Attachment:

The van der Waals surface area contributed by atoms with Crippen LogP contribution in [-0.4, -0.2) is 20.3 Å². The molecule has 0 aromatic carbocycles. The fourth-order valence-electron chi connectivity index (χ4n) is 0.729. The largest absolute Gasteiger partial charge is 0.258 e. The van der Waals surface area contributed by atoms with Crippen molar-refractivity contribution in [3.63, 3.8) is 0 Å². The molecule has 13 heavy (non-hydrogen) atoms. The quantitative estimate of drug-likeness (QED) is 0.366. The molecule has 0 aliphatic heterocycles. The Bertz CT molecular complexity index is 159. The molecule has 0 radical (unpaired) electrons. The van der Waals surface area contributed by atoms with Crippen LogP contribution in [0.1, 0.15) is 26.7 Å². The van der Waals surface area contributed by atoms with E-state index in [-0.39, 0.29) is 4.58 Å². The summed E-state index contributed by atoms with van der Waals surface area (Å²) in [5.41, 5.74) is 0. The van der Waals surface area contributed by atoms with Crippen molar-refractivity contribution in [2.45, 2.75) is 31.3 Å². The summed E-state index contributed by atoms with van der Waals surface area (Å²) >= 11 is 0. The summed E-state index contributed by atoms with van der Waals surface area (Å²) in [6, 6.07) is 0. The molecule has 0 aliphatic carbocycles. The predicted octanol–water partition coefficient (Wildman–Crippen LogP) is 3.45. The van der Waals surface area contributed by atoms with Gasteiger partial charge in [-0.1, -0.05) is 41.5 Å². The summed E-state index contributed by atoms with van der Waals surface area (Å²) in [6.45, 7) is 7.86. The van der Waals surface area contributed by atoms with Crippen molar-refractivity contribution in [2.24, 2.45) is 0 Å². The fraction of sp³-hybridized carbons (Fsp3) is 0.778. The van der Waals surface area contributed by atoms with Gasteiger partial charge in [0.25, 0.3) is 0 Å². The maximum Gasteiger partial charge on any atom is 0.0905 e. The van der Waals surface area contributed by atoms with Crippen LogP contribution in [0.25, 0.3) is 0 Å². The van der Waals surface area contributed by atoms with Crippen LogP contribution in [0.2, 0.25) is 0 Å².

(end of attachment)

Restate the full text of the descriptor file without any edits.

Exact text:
The van der Waals surface area contributed by atoms with Crippen LogP contribution in [-0.4, -0.2) is 20.3 Å². The molecule has 0 aromatic carbocycles. The fourth-order valence-electron chi connectivity index (χ4n) is 0.729. The largest absolute Gasteiger partial charge is 0.258 e. The van der Waals surface area contributed by atoms with Crippen molar-refractivity contribution in [3.63, 3.8) is 0 Å². The molecule has 13 heavy (non-hydrogen) atoms. The quantitative estimate of drug-likeness (QED) is 0.366. The molecule has 0 aliphatic heterocycles. The Bertz CT molecular complexity index is 159. The molecule has 0 radical (unpaired) electrons. The van der Waals surface area contributed by atoms with Crippen LogP contribution in [0.1, 0.15) is 26.7 Å². The van der Waals surface area contributed by atoms with E-state index in [-0.39, 0.29) is 4.58 Å². The summed E-state index contributed by atoms with van der Waals surface area (Å²) in [5.41, 5.74) is 0. The van der Waals surface area contributed by atoms with Crippen molar-refractivity contribution in [2.45, 2.75) is 31.3 Å². The summed E-state index contributed by atoms with van der Waals surface area (Å²) >= 11 is 0. The summed E-state index contributed by atoms with van der Waals surface area (Å²) in [6, 6.07) is 0. The molecule has 0 aliphatic carbocycles. The predicted octanol–water partition coefficient (Wildman–Crippen LogP) is 3.45. The van der Waals surface area contributed by atoms with Gasteiger partial charge in [-0.1, -0.05) is 41.5 Å². The summed E-state index contributed by atoms with van der Waals surface area (Å²) in [6.45, 7) is 7.86. The van der Waals surface area contributed by atoms with Crippen molar-refractivity contribution in [2.24, 2.45) is 0 Å². The fraction of sp³-hybridized carbons (Fsp3) is 0.778. The van der Waals surface area contributed by atoms with Gasteiger partial charge in [0.25, 0.3) is 0 Å². The maximum Gasteiger partial charge on any atom is 0.0905 e. The van der Waals surface area contributed by atoms with Crippen LogP contribution in [0.25, 0.3) is 0 Å². The van der Waals surface area contributed by atoms with Crippen LogP contribution in [0.2, 0.25) is 0 Å².